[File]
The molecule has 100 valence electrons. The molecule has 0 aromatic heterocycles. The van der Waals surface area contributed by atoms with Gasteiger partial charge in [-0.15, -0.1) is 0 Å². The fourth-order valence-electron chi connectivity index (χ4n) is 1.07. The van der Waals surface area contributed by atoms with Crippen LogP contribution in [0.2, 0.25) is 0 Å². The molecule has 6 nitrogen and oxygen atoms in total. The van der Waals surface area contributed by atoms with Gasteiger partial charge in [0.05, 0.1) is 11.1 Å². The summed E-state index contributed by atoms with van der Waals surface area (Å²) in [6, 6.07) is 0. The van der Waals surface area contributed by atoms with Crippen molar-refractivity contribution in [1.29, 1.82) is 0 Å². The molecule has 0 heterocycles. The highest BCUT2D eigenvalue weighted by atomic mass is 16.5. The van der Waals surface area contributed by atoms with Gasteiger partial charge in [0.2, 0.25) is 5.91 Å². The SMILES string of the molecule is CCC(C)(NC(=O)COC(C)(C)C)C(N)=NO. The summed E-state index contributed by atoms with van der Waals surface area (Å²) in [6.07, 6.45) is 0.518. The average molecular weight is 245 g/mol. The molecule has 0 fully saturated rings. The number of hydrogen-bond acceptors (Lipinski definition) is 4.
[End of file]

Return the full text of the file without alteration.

The molecule has 100 valence electrons. The molecule has 0 aromatic heterocycles. The van der Waals surface area contributed by atoms with Gasteiger partial charge in [-0.15, -0.1) is 0 Å². The fourth-order valence-electron chi connectivity index (χ4n) is 1.07. The van der Waals surface area contributed by atoms with Crippen LogP contribution in [0.2, 0.25) is 0 Å². The molecule has 6 nitrogen and oxygen atoms in total. The van der Waals surface area contributed by atoms with Gasteiger partial charge in [0.05, 0.1) is 11.1 Å². The summed E-state index contributed by atoms with van der Waals surface area (Å²) in [6, 6.07) is 0. The van der Waals surface area contributed by atoms with Crippen molar-refractivity contribution in [1.29, 1.82) is 0 Å². The molecule has 0 heterocycles. The highest BCUT2D eigenvalue weighted by atomic mass is 16.5. The van der Waals surface area contributed by atoms with Gasteiger partial charge in [0.2, 0.25) is 5.91 Å². The SMILES string of the molecule is CCC(C)(NC(=O)COC(C)(C)C)C(N)=NO. The summed E-state index contributed by atoms with van der Waals surface area (Å²) in [6.07, 6.45) is 0.518. The average molecular weight is 245 g/mol. The molecule has 0 fully saturated rings. The number of hydrogen-bond acceptors (Lipinski definition) is 4.